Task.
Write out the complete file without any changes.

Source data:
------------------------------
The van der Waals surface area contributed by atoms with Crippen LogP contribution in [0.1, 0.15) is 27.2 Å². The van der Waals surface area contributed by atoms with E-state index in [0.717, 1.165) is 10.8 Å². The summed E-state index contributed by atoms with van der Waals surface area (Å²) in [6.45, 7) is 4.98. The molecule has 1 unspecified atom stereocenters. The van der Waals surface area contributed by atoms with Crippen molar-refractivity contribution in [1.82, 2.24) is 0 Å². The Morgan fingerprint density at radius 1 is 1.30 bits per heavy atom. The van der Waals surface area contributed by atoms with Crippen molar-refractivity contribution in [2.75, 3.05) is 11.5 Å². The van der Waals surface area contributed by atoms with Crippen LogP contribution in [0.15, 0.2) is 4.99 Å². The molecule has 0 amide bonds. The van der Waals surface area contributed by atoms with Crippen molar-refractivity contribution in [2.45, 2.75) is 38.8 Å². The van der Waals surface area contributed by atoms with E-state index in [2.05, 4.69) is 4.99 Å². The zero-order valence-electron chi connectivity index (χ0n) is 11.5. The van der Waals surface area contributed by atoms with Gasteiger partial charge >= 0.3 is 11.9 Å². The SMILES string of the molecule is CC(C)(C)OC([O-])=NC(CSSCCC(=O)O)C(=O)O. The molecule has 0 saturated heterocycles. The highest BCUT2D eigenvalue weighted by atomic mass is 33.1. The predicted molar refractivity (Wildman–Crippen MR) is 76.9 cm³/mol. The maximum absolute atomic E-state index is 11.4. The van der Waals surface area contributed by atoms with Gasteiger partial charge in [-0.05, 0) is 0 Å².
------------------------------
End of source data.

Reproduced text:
The van der Waals surface area contributed by atoms with Crippen LogP contribution in [0.1, 0.15) is 27.2 Å². The van der Waals surface area contributed by atoms with E-state index in [0.717, 1.165) is 10.8 Å². The summed E-state index contributed by atoms with van der Waals surface area (Å²) in [6.45, 7) is 4.98. The molecule has 1 unspecified atom stereocenters. The van der Waals surface area contributed by atoms with Crippen molar-refractivity contribution in [1.82, 2.24) is 0 Å². The Morgan fingerprint density at radius 1 is 1.30 bits per heavy atom. The van der Waals surface area contributed by atoms with Crippen molar-refractivity contribution in [2.75, 3.05) is 11.5 Å². The van der Waals surface area contributed by atoms with Crippen LogP contribution in [0.15, 0.2) is 4.99 Å². The molecule has 0 amide bonds. The van der Waals surface area contributed by atoms with Crippen molar-refractivity contribution in [2.45, 2.75) is 38.8 Å². The van der Waals surface area contributed by atoms with E-state index in [2.05, 4.69) is 4.99 Å². The zero-order valence-electron chi connectivity index (χ0n) is 11.5. The van der Waals surface area contributed by atoms with Gasteiger partial charge >= 0.3 is 11.9 Å². The SMILES string of the molecule is CC(C)(C)OC([O-])=NC(CSSCCC(=O)O)C(=O)O. The molecule has 0 saturated heterocycles. The highest BCUT2D eigenvalue weighted by atomic mass is 33.1. The predicted molar refractivity (Wildman–Crippen MR) is 76.9 cm³/mol. The maximum absolute atomic E-state index is 11.4. The van der Waals surface area contributed by atoms with Gasteiger partial charge in [-0.05, 0) is 0 Å².